Streaming giant Netflix is no stranger to spending money.
The company reportedly paid $100 million just to secure the rights for an additional year of Friends in 2018.
In 2019, Netflix released more originals in 2019, 371 series and movies, than the entire TV inductry did in 2005, according to Variety – a 54.6% over the 240 shows and movies Netflix released in 2018. The Irishmen alone cost $160 million to produce.
But new shows and movies aren’t the only thing Netflix has been spending a boatload of money on. The streamer has also been spending tons of cash trying to win some of those hundreds of titles some awards.
The Journal reports…
Industry insiders estimate Netflix is spending well over $100 million, with the majority of those funds funneled into campaigns for Martin Scorsese’s “The Irishman” and Noah Baumbach’s “Marriage Story.” That’s more than traditional studios, which typically spend $5 million to $20 million per movie on awards campaigns.
Netflix’s head of original films, Scott Stuber, said that estimate is too high, and countered that the company’s awards spending has been “very smart.”
“I don’t think we’re doing anything that everyone else isn’t doing,” Mr. Stuber said.
Netflix received 24 Oscar nominations this year for those titles as well as Klaus, I Lost My Body, American Factory, and The Two Popes.
Another source close to Netflix told IndieWire, that because the company generated seven films which received Academy Award nominations, the number really could have been much higher.
The Wall Street Journal states that their industry insiders have expressed to them that a typical awards campaign costs anywhere from $5 million to $20 million per movie.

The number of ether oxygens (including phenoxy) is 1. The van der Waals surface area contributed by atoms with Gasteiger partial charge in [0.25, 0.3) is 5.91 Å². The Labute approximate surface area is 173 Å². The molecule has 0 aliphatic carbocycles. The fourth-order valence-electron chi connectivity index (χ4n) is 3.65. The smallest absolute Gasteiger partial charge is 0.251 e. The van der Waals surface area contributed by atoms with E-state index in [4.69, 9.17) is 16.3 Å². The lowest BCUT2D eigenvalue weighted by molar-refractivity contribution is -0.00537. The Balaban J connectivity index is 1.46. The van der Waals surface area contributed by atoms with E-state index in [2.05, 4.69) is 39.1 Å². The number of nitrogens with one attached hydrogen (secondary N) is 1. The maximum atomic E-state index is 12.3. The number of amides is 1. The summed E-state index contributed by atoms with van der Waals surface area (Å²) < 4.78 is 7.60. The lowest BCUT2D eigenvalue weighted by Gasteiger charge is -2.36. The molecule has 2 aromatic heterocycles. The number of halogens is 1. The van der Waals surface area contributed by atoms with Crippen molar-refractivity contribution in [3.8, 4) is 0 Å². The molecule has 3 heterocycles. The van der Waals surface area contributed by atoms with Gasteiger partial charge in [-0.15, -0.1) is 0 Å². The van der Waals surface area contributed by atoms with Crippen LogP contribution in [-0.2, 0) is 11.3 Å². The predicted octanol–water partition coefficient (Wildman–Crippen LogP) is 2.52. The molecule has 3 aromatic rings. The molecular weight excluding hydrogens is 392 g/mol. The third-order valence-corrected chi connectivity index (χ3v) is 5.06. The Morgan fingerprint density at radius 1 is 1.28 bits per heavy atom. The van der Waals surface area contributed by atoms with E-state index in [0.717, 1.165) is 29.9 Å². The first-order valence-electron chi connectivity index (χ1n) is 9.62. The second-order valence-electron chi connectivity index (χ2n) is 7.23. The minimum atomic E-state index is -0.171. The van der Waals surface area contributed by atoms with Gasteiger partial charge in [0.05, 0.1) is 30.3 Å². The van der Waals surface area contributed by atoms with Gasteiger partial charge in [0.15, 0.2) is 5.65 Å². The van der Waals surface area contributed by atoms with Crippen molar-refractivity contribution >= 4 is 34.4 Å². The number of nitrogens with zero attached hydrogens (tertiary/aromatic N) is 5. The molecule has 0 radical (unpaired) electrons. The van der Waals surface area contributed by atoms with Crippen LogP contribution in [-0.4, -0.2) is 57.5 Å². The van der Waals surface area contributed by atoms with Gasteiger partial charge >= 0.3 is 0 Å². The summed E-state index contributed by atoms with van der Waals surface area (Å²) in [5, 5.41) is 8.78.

They also believe Netflix is spending most of the $100 million-plus on just two films: The Irishmen and Marriage Story.
So either Netflix is spending significantly more on their films (if they are really only promoting two), or they are spending a similar to less than average amount (based on $100 million being spread out over seven films).
“They are spending a reservoir of cash on awards and it’s forcing their competitors to reason, ‘We better rustle up bigger budgets or we won’t be in the game’” said Richard Licata, a former senior executive at NBCUniversal, Showtime, Fox and HBO, who has consulted with Amazon.com Inc., among others, on awards campaigns.
Regardless, all that spending by Netflix may be for naught as one may recall the streamer entered the 2020 Golden Globes with 17 nominations and went home at the end of the night with just one win (best supporting actress).
“Think of all of our awards work as a really smart way to make us the best home for talent in the world,” Netflix CEO Reed Hastings said during December’s quarterly earnings call. “The business benefit is that we will win deals that we wouldn’t have otherwise.”
Yeah… think of that the next time Netflix jacks up your fee for watching all of those award-winning titles they’re offering. Oh, wait…